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"¿Comerías carne de tortuga?"

Translation:Would you eat turtle meat?

0
5 years ago

59 Comments


https://www.duolingo.com/JefuGanbatte

I'd just say, "Would you eat turtle?" in this case, same as I would for most other animals. Eat lamb, eat chicken, eat horse, eat turtle. If I heard "lamb meat" for example, I'd question whether the speaker was a native English speaker.

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Reply4 years ago

https://www.duolingo.com/jackhammond

This is unique to modern english because of a mix of three languages after the Norman invasion of england in 1066. Anglo-Saxon (English) serfs produced animals and Norman (french) lords ate the meat. Cow - Beef Pig - Pork Deer - Venison Sheep - Mutton Calf - Veal But chicken was more readily available to commoners and thus has the same name. So I'd imagine an english learning spanish speaker would have a hard time conceptualizing the reason to call meat of animals different names. I know this reply is a year later, but w/e.

44
Reply32 years ago

https://www.duolingo.com/Cgaultokstate
Cgaultokstate
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Chicken- Poultry

12
Reply2 years ago

https://www.duolingo.com/LockeSchyler
LockeSchyler
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"Poultry" includes every bird we keep and breed for eggs and meat--ducks, turkeys, some pheasants, et cetera. It's a broad animal classification that can be used for their meat, but it doesn't refer specifically to chickens.

2
Reply8 months ago

https://www.duolingo.com/AdamReisman

Poultry is from Old French, not Old English.

1
Reply1 year ago

https://www.duolingo.com/Cgaultokstate
Cgaultokstate
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Yes, my point was that there is in fact a French derived term for the meat of the chicken, like the rest of his examples.

3
Reply1 year ago

https://www.duolingo.com/BenZeller
BenZeller
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However, there are instances in Spanish where the same thing occurs:

Cow - Vaca; Beef - Carne de Res

Fish (alive) - Pez, Fish (to eat) - Pescado

5
Reply1 year ago

https://www.duolingo.com/sr_yates

sheep - oveja; lamb - cordero

0
Reply1 year ago

https://www.duolingo.com/lynettemcw
lynettemcw
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Both words are words for live animals as lamb means baby sheep. On English we have mutton, but the first translation of that on Spanishdict.com is la carne ovina which is like this one.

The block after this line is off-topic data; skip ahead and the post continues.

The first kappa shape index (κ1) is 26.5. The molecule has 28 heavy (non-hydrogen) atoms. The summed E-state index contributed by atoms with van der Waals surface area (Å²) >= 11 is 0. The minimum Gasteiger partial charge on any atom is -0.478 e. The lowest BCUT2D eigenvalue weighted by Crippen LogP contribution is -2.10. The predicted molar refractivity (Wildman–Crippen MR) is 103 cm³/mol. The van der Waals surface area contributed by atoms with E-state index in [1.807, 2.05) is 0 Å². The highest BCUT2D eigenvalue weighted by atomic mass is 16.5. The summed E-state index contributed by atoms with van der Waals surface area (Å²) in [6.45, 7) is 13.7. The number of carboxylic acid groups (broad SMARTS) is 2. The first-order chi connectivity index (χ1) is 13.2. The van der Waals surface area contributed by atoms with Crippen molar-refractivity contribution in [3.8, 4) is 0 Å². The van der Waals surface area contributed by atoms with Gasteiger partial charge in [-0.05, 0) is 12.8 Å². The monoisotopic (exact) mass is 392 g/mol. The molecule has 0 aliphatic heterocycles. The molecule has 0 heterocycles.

2
Reply1 year ago

https://www.duolingo.com/Blas_de_Lezo00
Blas_de_Lezo00
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It is not the same, as you need several words to say it. In Spanish the same word refers to the animal and its meat.

0
Reply2 months ago

https://www.duolingo.com/jellonz
jellonz
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Fell into the same trap. We could probably argue the point if it was lamb or beef, but I guess turtle meat isn't so common. Also, thinking how "lamb meat" would sound odd to us, I wonder how "lamb chop" or "leg of lamb" sounds to Spanish speakers.

8
Reply3 years ago

https://www.duolingo.com/withoutakare

I don't know, as a native English speaker I would say turtle meat, but I'd just say lamb. I'd also say horse meat. I think foods that aren't as commonly eaten can easily be said with meat as a clarification (although either way is fine). For example, I would say eat turtle meat, horse meat, but eat lamb, chicken.

7
Reply1 year ago

https://www.duolingo.com/AdamReisman

I think Withoutakare is correct. I'm Jewish and we don't eat pork. Within our small community, I've sometimes heard it referred to as pig meat because it's not a commonly eaten meat for us.

5
Reply1 year ago

https://www.duolingo.com/lynettemcw
lynettemcw
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I don't know if I agree about the native speaker part. Certainly I would understand it and might well say it, but alternative meats often do have the word meat added. There was a whole discussion about the Harvard Club serving horse meat many years ago. I always heard it referred to as horse meat or horsemeat. I was never a member so I don't know how it was listed on the menu. But I certainly agree that turtle should be accepted. Certainly Spanish often uses carne where we would not. No native speaker would translate carne de vaca as cow meat.

2
Reply2 years ago

https://www.duolingo.com/Gaviota337744
Gaviota337744